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Government TAS, Medical Health Aged Care

Election commitments fall short to fix lack of access to public diagnostic mammography in Tasmania

Breast Cancer Network Australia 2 mins read


Less than a week before the Tasmanian state election, Breast Cancer Network Australia (BCNA) holds significant concerns that election promises from Liberal and Labor will not adequately address the lack of public diagnostic mammography that Tasmanian women face today.


Almost a month ago, BCNA – Australia's leading voice for Australians affected by breast cancer – released an open letter calling for urgent commitments to address the problem.


The letter called on all candidates contesting the 2024 state election to commit to short and long-term solutions so that women who present to their GP with symptoms of breast cancer can have a timely diagnostic mammogram without incurring out-of-pocket costs or having to travel interstate.


Australia's Optimal Care Pathway for Breast Cancer states that diagnostic tests should be completed within two weeks of presenting to a GP.


BCNA Director of Policy, Advocacy and Support Services, Vicki Durston, says any delay to a breast cancer diagnosis risks the breast cancer progressing – or even metastasising.


"Access to this service in the public system is a basic health care right – because breast cancer does not wait," she said.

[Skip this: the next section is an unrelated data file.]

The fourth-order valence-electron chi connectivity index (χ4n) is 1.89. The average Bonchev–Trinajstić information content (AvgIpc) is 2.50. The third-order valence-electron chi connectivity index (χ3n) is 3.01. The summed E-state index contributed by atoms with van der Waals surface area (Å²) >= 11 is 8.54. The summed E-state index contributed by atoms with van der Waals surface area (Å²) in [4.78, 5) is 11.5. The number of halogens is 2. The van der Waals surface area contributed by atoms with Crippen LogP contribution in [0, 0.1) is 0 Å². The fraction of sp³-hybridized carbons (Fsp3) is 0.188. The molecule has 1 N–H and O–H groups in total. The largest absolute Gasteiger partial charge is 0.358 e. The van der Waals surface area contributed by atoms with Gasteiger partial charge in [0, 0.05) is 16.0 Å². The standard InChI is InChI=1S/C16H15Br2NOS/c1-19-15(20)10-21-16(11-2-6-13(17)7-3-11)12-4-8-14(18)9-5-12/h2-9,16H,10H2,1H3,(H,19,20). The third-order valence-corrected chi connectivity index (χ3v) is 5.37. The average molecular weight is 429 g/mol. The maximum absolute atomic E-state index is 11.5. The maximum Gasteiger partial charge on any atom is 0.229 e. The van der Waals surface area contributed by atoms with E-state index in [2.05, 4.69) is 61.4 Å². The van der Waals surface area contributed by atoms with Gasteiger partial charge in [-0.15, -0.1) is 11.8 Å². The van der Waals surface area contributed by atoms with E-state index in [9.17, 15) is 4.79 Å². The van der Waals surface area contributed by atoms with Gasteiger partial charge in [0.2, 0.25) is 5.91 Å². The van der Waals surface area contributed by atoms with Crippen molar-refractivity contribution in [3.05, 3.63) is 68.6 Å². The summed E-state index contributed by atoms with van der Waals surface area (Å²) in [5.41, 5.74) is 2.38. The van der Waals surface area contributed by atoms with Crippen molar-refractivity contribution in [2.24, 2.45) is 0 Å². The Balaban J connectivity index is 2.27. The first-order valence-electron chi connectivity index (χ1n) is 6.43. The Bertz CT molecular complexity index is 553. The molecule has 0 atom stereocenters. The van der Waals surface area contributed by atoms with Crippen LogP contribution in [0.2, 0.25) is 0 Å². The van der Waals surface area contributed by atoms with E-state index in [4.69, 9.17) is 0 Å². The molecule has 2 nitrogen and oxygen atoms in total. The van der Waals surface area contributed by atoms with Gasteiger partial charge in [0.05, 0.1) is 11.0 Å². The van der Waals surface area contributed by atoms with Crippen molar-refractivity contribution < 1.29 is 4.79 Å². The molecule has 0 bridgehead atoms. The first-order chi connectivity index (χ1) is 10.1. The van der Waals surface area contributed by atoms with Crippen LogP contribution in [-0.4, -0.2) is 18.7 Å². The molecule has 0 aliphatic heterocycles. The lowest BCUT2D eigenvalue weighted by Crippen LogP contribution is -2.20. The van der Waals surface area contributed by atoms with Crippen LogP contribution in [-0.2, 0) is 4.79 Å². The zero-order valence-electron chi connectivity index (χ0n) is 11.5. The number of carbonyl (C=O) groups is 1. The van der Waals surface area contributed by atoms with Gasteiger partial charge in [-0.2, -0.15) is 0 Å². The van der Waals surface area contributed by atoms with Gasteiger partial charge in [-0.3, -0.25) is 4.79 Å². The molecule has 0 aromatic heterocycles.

BCNA also travelled to Hobart the same week to meet with politicians on all sides to voice its concerns.


While welcoming the recent commitments from both parties, Ms. Durston said BCNA had written again this week to both Liberal and Labor with concerns that their election commitments fall short.  


BCNA's concerns relating to the Liberal Party's commitment include that the $3.2 million allocated to the ongoing operational costs of the service is far from sufficient.


We have also yet to see any short-term solutions, including emergency travel subsidies and looking to a remote workforce.


BCNA's concerns relating to the Labor Party's commitment include emergency travel subsidies and public-private partnerships that have no funding commitment attached to them.


There was also no commitment to the longer-term need for ongoing operational costs of the service.


"For six years, we have been highlighting the significant and consequential delays in diagnosing symptomatic women with breast cancer due to the lack of public imaging services across the state. It is time for stronger leadership on this issue," Ms Durston said.  


"BCNA is ready and willing to work with the incoming government to restore these basic health care rights for Tasmanian women."




Read the Open Letter  - breast-cancer-cannot-wait_bcna-open-letter.pdf 




About us:

Breast Cancer Network Australia (BCNA) is Australia’s leading breast cancer consumer organisation. BCNA provides information and support to those diagnosed and their supporters, opportunities to connect with others going through a similar situation and work to influence a stronger healthcare system to ensure all Australians affected by breast cancer receive the very best care, treatment and support.

Contact details:

Anna Malbon 

Communications Specialist  

0498 999 477


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